The Mark VII would be a missile bus with an ability to shoot down cruise missiles. I would behind the Mark IVs and Mark 3s supporting their advance and shooting down any cruise missiles that happen to slip through.
If this thing was to be a spearhead unit it would have WAY more tread units, basically reaching the upper end of envelope of size versus tactical usefulness. In other words, it would be too big to be of use and the enemy would target it with weapons that are cheaper than it would be to build this behemoth.
Cool as this unit would be to build, it would impractical.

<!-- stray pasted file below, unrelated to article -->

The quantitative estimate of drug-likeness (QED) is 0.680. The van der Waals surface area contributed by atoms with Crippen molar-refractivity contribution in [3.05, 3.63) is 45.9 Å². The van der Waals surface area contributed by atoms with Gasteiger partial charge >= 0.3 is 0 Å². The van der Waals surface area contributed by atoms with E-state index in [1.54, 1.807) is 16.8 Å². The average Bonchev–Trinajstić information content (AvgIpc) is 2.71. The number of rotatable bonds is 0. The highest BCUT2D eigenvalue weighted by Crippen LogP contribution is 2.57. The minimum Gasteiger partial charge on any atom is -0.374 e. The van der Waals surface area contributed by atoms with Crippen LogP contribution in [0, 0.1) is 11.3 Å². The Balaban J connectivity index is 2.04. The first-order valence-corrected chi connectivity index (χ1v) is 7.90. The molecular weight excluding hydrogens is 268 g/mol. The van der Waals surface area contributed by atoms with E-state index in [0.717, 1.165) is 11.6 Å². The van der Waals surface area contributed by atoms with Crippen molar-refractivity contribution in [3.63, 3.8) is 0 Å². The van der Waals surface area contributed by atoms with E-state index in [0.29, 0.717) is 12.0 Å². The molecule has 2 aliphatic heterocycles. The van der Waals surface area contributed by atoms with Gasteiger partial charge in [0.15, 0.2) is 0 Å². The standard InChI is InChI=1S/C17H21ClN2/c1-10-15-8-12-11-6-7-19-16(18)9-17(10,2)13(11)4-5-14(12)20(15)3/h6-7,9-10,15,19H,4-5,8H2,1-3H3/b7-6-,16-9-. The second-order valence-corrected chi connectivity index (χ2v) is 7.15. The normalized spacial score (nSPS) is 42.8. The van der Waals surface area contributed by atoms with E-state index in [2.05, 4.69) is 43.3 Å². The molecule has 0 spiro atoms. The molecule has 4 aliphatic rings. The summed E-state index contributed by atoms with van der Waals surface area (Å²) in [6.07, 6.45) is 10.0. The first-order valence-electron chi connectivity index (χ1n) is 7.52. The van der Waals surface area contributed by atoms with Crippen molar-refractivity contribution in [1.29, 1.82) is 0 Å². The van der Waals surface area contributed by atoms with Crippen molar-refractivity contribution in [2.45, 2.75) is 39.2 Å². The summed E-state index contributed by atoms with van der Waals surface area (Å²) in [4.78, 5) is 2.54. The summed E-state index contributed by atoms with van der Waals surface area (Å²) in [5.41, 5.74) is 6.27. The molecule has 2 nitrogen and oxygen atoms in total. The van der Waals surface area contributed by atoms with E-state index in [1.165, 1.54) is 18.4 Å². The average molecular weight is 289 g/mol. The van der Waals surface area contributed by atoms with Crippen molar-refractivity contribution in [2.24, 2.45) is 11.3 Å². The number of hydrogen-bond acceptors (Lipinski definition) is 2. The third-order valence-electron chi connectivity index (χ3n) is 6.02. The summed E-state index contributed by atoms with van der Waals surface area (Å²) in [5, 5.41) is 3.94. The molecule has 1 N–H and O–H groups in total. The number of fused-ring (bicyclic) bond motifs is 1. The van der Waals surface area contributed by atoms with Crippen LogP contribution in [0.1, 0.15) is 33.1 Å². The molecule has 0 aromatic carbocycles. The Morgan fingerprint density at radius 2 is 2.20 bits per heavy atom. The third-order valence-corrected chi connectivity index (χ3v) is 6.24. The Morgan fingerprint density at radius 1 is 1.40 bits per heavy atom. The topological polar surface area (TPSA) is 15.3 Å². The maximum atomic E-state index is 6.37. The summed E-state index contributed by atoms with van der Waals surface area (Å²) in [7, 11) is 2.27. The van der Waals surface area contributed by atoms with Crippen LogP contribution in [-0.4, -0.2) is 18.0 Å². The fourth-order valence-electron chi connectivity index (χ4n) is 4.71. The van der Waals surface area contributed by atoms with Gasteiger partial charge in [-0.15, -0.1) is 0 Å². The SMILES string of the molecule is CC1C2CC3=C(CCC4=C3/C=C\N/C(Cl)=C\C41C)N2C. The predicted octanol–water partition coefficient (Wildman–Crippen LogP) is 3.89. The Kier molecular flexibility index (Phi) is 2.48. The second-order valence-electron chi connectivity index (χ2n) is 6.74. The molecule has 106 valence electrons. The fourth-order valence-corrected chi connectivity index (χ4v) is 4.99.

What is further interesting is that this specc for the Mark VII is 100% on the Cobb Formula after deleting the secondaries and racks (and the 32 missiles) and adding 12 external missiles.

Mark VII (Re-engineered by Toltrin Industries)
Points: 246 (Cobb Formula)
Size: 10 (It's BIG)
12 External Missiles (6/5 D3) 00000 00000
4 Main Battery (4/3 D4) 0000
24 Antipersonnel (1/1 D1) 0000 0000 0000 0000 0000 0000
96 Tread Units (DEF at 1:1)
00000 00000 000000 00000 00000 000000 00000 00000 000000 M2
00000 00000 000000 00000 00000 000000 00000 00000 000000 M1
Personal suggestion:
Make missile racks shoot 2 internal missiles a turn instead of just one. People would not load their back chassis with 1-shot externals if missile racks packed punch. Additionally, lets add one more defense to the missile rack (D5) to make it more survivable - there are, after all, many many unfired missiles inside ready to find their targets.